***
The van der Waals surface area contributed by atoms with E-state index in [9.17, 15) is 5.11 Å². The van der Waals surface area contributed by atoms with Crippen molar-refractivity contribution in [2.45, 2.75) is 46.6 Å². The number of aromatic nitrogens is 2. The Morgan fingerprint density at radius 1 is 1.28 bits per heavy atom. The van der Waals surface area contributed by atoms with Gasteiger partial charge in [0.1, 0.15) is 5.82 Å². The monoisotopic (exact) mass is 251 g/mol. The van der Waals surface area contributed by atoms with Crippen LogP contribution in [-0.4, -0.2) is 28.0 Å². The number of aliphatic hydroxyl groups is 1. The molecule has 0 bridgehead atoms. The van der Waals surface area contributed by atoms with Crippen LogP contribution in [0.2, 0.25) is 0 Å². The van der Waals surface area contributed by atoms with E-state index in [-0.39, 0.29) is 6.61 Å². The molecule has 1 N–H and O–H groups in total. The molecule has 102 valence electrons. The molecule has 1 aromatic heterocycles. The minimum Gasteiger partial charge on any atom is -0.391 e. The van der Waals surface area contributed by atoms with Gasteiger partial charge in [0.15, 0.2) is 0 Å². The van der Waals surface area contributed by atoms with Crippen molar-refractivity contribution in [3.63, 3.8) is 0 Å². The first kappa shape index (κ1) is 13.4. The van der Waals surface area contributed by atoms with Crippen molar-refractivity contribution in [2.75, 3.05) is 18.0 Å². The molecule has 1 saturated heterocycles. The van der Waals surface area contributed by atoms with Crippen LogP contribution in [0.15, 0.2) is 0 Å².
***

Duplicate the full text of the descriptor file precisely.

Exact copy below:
The van der Waals surface area contributed by atoms with E-state index in [9.17, 15) is 5.11 Å². The van der Waals surface area contributed by atoms with Crippen molar-refractivity contribution in [2.45, 2.75) is 46.6 Å². The number of aromatic nitrogens is 2. The Morgan fingerprint density at radius 1 is 1.28 bits per heavy atom. The van der Waals surface area contributed by atoms with Gasteiger partial charge in [0.1, 0.15) is 5.82 Å². The monoisotopic (exact) mass is 251 g/mol. The van der Waals surface area contributed by atoms with Crippen LogP contribution in [-0.4, -0.2) is 28.0 Å². The number of aliphatic hydroxyl groups is 1. The molecule has 0 bridgehead atoms. The van der Waals surface area contributed by atoms with Crippen LogP contribution in [0.2, 0.25) is 0 Å². The van der Waals surface area contributed by atoms with E-state index in [-0.39, 0.29) is 6.61 Å². The molecule has 1 N–H and O–H groups in total. The molecule has 102 valence electrons. The molecule has 1 aromatic heterocycles. The minimum Gasteiger partial charge on any atom is -0.391 e. The van der Waals surface area contributed by atoms with Gasteiger partial charge in [0.15, 0.2) is 0 Å². The van der Waals surface area contributed by atoms with Crippen molar-refractivity contribution in [3.63, 3.8) is 0 Å². The first kappa shape index (κ1) is 13.4. The van der Waals surface area contributed by atoms with Crippen molar-refractivity contribution in [2.75, 3.05) is 18.0 Å². The molecule has 1 saturated heterocycles. The van der Waals surface area contributed by atoms with Crippen LogP contribution in [0.15, 0.2) is 0 Å².